Well-Being Longevity

Scientists identify mutated protein linked to Alzheimer’s disease risk

A newly identified protein called SHMOOSE is also linked to brain atrophy and changes in energy metabolism.
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Story at a glance


  •  Alzheimer’s disease affects 5 million people in the U.S., according to data from 2020.

  • Researchers are working to understand the various risk factors that may contribute to developing the disease. 

  • Researchers examined the role of a newly identified microprotein in neuronal mitochondria.

New research is uncovering the role a specific protein might play in developing Alzheimer’s, a disease that affects 5 million people in the U.S., according to estimates from 2020. 

In a study published today in Molecular Psychiatry, researchers identified a new gene from mitochondrial DNA that encodes for a “microprotein,” named SHMOOSE. They analyzed the default and mutated versions of this small protein and found that the mutated version is associated with increased risk of Alzheimer’s disease, brain atrophy and changes in energy metabolism. 

The recent discovery of SHMOOSE comes as some are questioning the validity of research on amyloids, or plaques that form in the brain. 

The team thinks that SHMOOSE, which they found in the mitochondria of neurons, is important for energy signaling and metabolism in the central nervous system. Levels of the microprotein found in the cerebrospinal fluid correlated with other markers of Alzheimer’s disease.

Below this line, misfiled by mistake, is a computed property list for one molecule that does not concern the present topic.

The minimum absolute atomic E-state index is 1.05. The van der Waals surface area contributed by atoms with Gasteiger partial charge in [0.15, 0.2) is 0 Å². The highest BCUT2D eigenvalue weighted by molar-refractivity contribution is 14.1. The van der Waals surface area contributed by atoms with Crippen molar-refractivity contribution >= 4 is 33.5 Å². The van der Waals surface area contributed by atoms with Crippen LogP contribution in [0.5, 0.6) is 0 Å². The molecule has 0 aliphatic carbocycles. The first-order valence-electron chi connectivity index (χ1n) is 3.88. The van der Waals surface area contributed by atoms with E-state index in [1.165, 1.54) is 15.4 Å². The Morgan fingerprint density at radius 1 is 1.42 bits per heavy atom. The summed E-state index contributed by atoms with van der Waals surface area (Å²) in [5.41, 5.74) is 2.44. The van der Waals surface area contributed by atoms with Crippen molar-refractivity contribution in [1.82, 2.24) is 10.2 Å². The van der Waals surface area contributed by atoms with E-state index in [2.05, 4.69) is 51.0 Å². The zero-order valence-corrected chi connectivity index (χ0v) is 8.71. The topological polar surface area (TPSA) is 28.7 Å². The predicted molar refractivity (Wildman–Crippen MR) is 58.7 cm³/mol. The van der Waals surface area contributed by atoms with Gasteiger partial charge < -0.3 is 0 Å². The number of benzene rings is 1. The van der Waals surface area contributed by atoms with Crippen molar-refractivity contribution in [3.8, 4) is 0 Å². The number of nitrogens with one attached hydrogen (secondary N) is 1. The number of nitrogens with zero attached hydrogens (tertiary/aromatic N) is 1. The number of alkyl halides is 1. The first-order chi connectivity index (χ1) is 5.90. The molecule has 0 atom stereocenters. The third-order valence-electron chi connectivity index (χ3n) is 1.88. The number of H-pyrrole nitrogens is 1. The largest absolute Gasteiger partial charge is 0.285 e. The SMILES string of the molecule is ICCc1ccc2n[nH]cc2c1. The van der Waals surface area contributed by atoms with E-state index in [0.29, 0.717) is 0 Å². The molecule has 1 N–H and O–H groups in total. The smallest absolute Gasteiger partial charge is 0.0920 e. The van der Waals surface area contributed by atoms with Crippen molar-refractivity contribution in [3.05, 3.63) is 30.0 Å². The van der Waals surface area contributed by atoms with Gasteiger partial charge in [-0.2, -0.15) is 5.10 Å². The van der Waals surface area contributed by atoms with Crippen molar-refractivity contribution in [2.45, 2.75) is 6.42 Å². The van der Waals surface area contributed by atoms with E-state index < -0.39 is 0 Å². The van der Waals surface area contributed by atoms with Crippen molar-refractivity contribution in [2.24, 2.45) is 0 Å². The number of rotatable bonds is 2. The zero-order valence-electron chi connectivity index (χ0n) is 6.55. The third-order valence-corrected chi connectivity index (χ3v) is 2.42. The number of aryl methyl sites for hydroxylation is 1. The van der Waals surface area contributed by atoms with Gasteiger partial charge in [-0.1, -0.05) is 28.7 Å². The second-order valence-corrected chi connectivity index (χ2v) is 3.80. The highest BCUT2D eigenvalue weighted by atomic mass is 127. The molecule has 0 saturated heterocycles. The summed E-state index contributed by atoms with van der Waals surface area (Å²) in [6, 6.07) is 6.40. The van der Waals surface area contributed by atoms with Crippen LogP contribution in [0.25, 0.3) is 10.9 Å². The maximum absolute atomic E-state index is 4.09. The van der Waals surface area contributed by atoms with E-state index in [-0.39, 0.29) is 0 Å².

In an experiment, they administered SHMOOSE directly into a rat’s brain and found evidence that the protein was active in the hypothalamus, the part of the brain that produces hormones for body temperature, heart rate and hunger. Further experiments in the laboratory using cultured cells confirmed that the unmutated forms of the microprotein can affect mitochondrial metabolism. 

“This discovery opens exciting new directions for developing precision medicine-based therapies for Alzheimer’s disease, focusing on SHMOOSE as a target area,” said Pinchas Cohen, a professor of gerontology, medicine and biological sciences and senior author of the study, in a press release. “Administration of SHMOOSE analogs in individuals who carry the mutation and produce the mutant protein may prove to have benefit in neurodegenerative and other diseases of aging.”